Meet one of our newest members, Jim House! Jim is the Disability Integration Manager for The Coalition on Inclusive Emergency Planning (CIEP). He recently joined us in a question and answer (Q&A) session to share a bit about his work.
Q: Tell us a little bit about the Coalition on Inclusive Emergency Planning (CIEP)
A: The Coalition on Inclusive Emergency Planning (CIEP) is a statewide, cross-disability, advisory group that works with state and local emergency management stakeholders to build disability accessibility and inclusion into all aspects of emergency management. The Coalition provides technical advice on physical and programmatic access, effective communication, and fosters working relationships among emergency managers and the disability community. The stakeholders are local and national advocates with expertise in access and functional needs (AFN) practices and experience in all aspects of the Americans with Disabilities Act. CIEP is a program of the Washington State Independent Living Council (WASILC) with funding from the Washington Department of Health (DOH).
Q: What projects are you working on right now?
A: On June 22, CIEP conducted a one-day Tabletop Exercise (TTX) with support from the National Exercise Program under FEMA. In this discussion-based exercise, we examined our existing standup protocols to ensure that we can respond to access and functional needs of the whole community during a catastrophic disaster as well as during the wildfires, flooding, and other extreme weather events over the past two years.
Q: What information do you wish more people knew when creating emergency plans for their communities?
A: People with disabilities and other marginalized populations with AFN are often disproportionately impacted by disasters. They include people who may have a temporary disability resulting from the disaster, those without access to stable housing, independent transportation, or critical lifesaving information in their preferred language, and others.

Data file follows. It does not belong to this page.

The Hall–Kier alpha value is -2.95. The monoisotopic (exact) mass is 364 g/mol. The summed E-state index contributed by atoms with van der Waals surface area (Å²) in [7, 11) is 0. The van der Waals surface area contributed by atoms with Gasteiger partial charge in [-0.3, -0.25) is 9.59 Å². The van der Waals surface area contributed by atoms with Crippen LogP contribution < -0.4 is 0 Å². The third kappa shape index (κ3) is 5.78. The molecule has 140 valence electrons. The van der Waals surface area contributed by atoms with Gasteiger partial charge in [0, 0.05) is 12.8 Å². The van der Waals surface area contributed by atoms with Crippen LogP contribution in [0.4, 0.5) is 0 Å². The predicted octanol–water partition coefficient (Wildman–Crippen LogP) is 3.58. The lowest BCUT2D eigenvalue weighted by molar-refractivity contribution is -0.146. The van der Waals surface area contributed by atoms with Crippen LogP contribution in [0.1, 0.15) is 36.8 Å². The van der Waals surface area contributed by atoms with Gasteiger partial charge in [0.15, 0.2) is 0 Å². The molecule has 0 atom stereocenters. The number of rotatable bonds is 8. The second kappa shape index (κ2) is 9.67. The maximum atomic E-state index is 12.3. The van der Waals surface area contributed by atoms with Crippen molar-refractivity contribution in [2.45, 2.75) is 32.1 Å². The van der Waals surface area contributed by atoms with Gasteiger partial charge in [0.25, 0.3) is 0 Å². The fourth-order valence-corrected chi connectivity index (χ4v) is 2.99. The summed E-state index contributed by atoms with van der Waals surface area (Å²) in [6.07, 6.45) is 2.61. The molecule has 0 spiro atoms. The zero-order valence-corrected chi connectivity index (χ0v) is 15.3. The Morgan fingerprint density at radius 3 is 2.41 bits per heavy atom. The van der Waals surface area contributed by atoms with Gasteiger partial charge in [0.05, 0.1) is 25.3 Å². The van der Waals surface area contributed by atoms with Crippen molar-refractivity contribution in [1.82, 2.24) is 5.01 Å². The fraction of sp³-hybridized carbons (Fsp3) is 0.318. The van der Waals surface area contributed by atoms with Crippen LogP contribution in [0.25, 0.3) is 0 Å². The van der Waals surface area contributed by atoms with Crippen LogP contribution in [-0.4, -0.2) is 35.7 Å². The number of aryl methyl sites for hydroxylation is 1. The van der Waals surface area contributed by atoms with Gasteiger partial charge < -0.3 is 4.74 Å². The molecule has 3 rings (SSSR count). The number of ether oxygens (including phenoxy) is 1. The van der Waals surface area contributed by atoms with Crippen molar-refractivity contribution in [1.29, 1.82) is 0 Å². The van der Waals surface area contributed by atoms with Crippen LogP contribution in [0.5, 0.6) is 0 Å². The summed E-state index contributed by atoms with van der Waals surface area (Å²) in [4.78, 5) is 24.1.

When thinking about AFN, we often assess individual needs in five key focus areas: Communications, Medical, Independence, Security/Self-determination, and Transportation, also known as C-MIST. C-MIST is a tool for identifying the functional needs of people with disabilities or who have access and functional needs before, during, and after a disaster.
Q: Can you share an example of how the C-MIST framework is used?
A: During the wildfires and other disasters of 2020 and 2021, CIEP stakeholders stood up on several occasions to assist survivors with disabilities and other access and functional needs. When the American Red Cross establishes shelters in wildfire areas, disability integration specialists work with every person seeking assistance to determine if they need additional services to function while they are in the shelter and after they leave. If there is an unmet AFN need, they email CIEP requesting assistance.
CIEP stakeholders can provide individual assistance, such as wheelchairs and walkers (transportation/mobility) destroyed in a fire, temporary/permanent housing (security) for people with disabilities (self-determination), or assess shelters and facilities for accessibility. For example, a CEIP representative will look at door width (independence), access to bathrooms and showers (medical/health), interpretation services and communication support (communication) for survivors who are deaf, hard of hearing, or do not have an understanding of the English language. CIEP focuses on connecting people to needed resources. To learn more about AFN was addressed during the 2020 wildfires, check out CEIP’s After Action Report.
Q: Any last thoughts or information to share?
A: Traditional emergency planning was planning FOR us, which led to a lot of misguided assumptions that fail when put into practice. Today, it is NOTHING ABOUT US WITHOUT US. When people with disabilities are included in the emergency planning process that incorporates these AFN considerations, the Whole Community benefits.